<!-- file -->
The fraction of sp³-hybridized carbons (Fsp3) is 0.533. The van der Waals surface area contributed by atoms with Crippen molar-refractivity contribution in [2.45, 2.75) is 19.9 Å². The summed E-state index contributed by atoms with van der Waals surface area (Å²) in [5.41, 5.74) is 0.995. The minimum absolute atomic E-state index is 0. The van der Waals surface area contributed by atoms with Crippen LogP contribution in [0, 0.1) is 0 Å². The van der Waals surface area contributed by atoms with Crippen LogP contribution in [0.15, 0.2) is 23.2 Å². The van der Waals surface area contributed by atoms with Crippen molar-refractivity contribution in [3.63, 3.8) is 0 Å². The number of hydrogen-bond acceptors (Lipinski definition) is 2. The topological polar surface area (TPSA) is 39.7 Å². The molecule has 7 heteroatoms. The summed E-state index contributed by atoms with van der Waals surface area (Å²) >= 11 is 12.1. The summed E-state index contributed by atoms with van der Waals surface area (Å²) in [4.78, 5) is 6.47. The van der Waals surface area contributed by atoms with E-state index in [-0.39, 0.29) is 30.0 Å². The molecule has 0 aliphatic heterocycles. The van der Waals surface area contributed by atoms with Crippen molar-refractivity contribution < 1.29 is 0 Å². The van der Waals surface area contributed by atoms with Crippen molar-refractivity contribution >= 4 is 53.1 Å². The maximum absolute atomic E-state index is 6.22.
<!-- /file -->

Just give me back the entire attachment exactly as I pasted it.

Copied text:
The fraction of sp³-hybridized carbons (Fsp3) is 0.533. The van der Waals surface area contributed by atoms with Crippen molar-refractivity contribution in [2.45, 2.75) is 19.9 Å². The summed E-state index contributed by atoms with van der Waals surface area (Å²) in [5.41, 5.74) is 0.995. The minimum absolute atomic E-state index is 0. The van der Waals surface area contributed by atoms with Crippen LogP contribution in [0, 0.1) is 0 Å². The van der Waals surface area contributed by atoms with Crippen LogP contribution in [0.15, 0.2) is 23.2 Å². The van der Waals surface area contributed by atoms with Crippen molar-refractivity contribution in [3.63, 3.8) is 0 Å². The number of hydrogen-bond acceptors (Lipinski definition) is 2. The topological polar surface area (TPSA) is 39.7 Å². The molecule has 7 heteroatoms. The summed E-state index contributed by atoms with van der Waals surface area (Å²) >= 11 is 12.1. The summed E-state index contributed by atoms with van der Waals surface area (Å²) in [4.78, 5) is 6.47. The van der Waals surface area contributed by atoms with E-state index in [-0.39, 0.29) is 30.0 Å². The molecule has 0 aliphatic heterocycles. The van der Waals surface area contributed by atoms with Crippen molar-refractivity contribution < 1.29 is 0 Å². The van der Waals surface area contributed by atoms with Crippen molar-refractivity contribution >= 4 is 53.1 Å². The maximum absolute atomic E-state index is 6.22.